Considering the standing practice of the Medical Examiner of maligning victims of police brutality, the Family and Coalition feel obliged to set the factual record straight and show how the autopsy report supports our claim that Luis was unlawfully and unnecessarily murdered by SFPD officers. In summary and by all eyewitness accounts, the victim never posed any threat to the officers who killed him. Police officers involved acted unlawfully by killing Luis within less than 30 seconds of their arrival. They broke protocols by leaving no time for any reasonable reaction other than panic on behalf of the victim. Officers inflicted several wounds with a bean bag weapon and shot seven bullets, which inflicted six bullet wounds. Only one of those bullets proved fatal; the downward trajectory execution shot to Luis’s head. Luis Demetrio Góngora Pat did not have to die.
Breakdown of eyewitness accounts as supported by Medical Examiner’s Report
- No initial threat posed. By all witness accounts, Luis was sitting on the ground with his back against the wall when officers approached from his right on the sidewalk. SFPD has confirmed that the officers shot four bean bag rounds and seven bullets at Luis. There is security camera footage showing the actions of the officers.
Autopsy report supports bean bag rounds to back. The autopsy report confirms that Luis was injured by bean bag rounds to the back. The injuries to his back means that he was not facing or threatening officers in any manner, but instead had turned away to shield himself. This is natural human reaction. Specifically, his body shows heavy bruising to the right side of his back consistent with the bean bag rounds we see Officer Michael Mellone discharging on the security camera footage, as he approaches from Luis’s right side.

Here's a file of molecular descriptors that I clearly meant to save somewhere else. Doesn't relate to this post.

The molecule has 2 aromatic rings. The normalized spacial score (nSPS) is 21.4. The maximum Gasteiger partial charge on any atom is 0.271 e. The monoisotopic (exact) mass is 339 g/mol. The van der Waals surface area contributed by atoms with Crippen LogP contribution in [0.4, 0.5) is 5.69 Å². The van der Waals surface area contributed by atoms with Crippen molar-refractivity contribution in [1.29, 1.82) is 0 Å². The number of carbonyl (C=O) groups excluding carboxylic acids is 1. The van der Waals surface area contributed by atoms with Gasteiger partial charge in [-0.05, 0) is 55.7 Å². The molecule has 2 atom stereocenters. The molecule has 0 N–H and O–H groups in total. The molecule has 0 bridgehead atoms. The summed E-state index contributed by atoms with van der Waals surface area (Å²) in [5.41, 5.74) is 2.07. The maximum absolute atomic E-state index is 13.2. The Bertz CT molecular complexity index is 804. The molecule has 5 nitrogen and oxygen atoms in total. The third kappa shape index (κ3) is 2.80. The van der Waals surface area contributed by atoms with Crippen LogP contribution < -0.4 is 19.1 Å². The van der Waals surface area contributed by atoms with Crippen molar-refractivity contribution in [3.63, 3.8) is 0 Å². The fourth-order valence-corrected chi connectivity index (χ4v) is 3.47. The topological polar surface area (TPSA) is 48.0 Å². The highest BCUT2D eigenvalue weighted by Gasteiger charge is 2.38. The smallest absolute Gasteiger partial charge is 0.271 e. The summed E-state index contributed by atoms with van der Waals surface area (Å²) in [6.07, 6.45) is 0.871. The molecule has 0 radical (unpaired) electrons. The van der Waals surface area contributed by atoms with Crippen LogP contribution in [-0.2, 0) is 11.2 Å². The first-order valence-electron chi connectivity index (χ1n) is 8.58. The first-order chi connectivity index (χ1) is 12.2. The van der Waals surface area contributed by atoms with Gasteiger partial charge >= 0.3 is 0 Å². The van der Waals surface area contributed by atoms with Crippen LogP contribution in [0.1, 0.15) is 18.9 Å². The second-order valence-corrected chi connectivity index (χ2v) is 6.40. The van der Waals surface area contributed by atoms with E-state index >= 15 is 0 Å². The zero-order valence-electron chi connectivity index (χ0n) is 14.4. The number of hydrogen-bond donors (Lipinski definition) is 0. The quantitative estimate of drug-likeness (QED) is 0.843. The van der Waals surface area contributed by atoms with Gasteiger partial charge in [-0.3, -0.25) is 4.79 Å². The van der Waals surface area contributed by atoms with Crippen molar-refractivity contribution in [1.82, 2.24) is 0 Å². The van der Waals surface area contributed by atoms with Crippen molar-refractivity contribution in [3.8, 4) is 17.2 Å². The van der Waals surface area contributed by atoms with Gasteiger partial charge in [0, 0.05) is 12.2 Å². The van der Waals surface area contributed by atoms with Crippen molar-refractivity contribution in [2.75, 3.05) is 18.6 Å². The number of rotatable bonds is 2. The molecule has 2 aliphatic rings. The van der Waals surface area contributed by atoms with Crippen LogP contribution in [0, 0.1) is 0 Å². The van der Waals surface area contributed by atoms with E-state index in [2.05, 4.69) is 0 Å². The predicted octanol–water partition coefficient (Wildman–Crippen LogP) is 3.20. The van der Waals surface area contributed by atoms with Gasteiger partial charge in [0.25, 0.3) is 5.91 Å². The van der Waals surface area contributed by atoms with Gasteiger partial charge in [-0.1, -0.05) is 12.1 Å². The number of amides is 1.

- No subsequent threat posed. By eyewitness accounts, Luis was forced to get up in an attempt to move away from the pain being inflicted by the bean bags. He moved towards the street in front of him, not the officers to his side. Luis is said to have been shielding himself with his arms. Upon rising, both officers opened fired at him.
Autopsy report supports bullet shots to back. The autopsy report shows that he was hit twice in the right forearm and once in the right upper back. These shots are consistent with the direction of the initial bean bag rounds. We think it is plausible that the shot to the back made him fall to the ground. (3 independent gunshot wounds)